IRV decision goes to the MN Supreme Court

March 21, 2009


PRESS RELEASE, 3/17/09:  The Minnesota Supreme Court issued an order on March 17, 2009, for the accelerated briefing and review of the Minnesota Voters Alliance appeal from the District Court’s decision finding the City of Minneapolis’ Instant Runoff Voting system of elections constitutional. 

The Minnesota Voters Alliance sought accelerated review, as did the City, bypassing the Court of Appeals process because of the lower court’s failure to follow established Supreme Court precedent — law that only the Supreme Court can affirm or reverse.  

The Minnesota Voters Alliance is confident the Supreme Court will find IRV unconstitutional and reverse the lower court’s declaration that in an IRV system:

  • it is acceptable that a voter who votes for his first choice could harm that candidate’s chance of winning;
  • it is acceptable that some voters will have more of their votes counted than others;
  • it is acceptable that in the election tabulation a vote can be fractioned, thus allowing the court to conclude, for the first time ever in state law, that there is no guarantee or protection that a voter’s vote is to be counted as a numeric “one” whole vote;
  • and, that these characteristics do not violate the provisions of United States and Minnesota Constitutions protecting the right to vote, equal protection under the law, or the principle of one-person, one-vote.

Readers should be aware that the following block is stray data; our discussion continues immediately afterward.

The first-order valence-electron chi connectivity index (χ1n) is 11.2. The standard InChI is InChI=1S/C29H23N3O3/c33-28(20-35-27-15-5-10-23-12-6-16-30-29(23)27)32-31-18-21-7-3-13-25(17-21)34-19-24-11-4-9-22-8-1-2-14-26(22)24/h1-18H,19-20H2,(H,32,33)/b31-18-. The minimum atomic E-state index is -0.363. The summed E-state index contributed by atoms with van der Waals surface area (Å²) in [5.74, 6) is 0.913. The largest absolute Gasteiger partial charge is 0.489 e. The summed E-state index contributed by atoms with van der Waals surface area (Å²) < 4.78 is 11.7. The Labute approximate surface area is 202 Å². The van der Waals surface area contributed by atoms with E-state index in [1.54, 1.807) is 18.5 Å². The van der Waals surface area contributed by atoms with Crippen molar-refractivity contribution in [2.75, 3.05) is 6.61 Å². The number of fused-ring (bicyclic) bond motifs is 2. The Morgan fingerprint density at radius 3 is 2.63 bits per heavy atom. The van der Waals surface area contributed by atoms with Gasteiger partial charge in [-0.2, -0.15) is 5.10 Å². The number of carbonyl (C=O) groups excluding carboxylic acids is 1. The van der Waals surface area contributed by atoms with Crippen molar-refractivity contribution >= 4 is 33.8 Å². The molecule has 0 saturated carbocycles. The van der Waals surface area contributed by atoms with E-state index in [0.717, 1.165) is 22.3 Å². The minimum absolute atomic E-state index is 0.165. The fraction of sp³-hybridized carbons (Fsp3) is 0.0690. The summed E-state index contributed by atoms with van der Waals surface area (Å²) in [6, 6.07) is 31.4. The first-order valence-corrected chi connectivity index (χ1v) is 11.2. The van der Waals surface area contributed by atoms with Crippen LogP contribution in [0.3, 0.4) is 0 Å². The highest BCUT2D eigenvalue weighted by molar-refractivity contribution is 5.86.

The State Supreme Court will likely announce the date of the hearing shortly after the last brief is filed on April 17, 2009.


We find it incredible that any court could find a voting system which disenfranchises the voters in these ways to be constitutionally acceptable. 

Despite the boisterous crowing and dubious arguments of FairVote and the deep-pocketed activist groups they are affiliated with, we believe the state supreme court will reverse the district court’s erroneous ruling.  We are, however, prepared to take this all the way to the U.S. Supreme Court, if necessary. 

It’s an admitted fact, by virtue of the judges ruling, that IRV diminishes the character and value of a voter’s vote (as per the bullet points listed above).  So, the only remaining question is whether these violations of our franchise rights are constitutionally acceptable or not.

Judge McGunnigle thinks they are.  We know they are not, and we believe the Supreme Court should have no trouble concluding that we are absolutely right, and that therefore IRV is not allowable as a voting system for Minnesota elections.  We also believe this will set a precedent that will correctly make IRV or any other similar scheme illegal throughout the United States.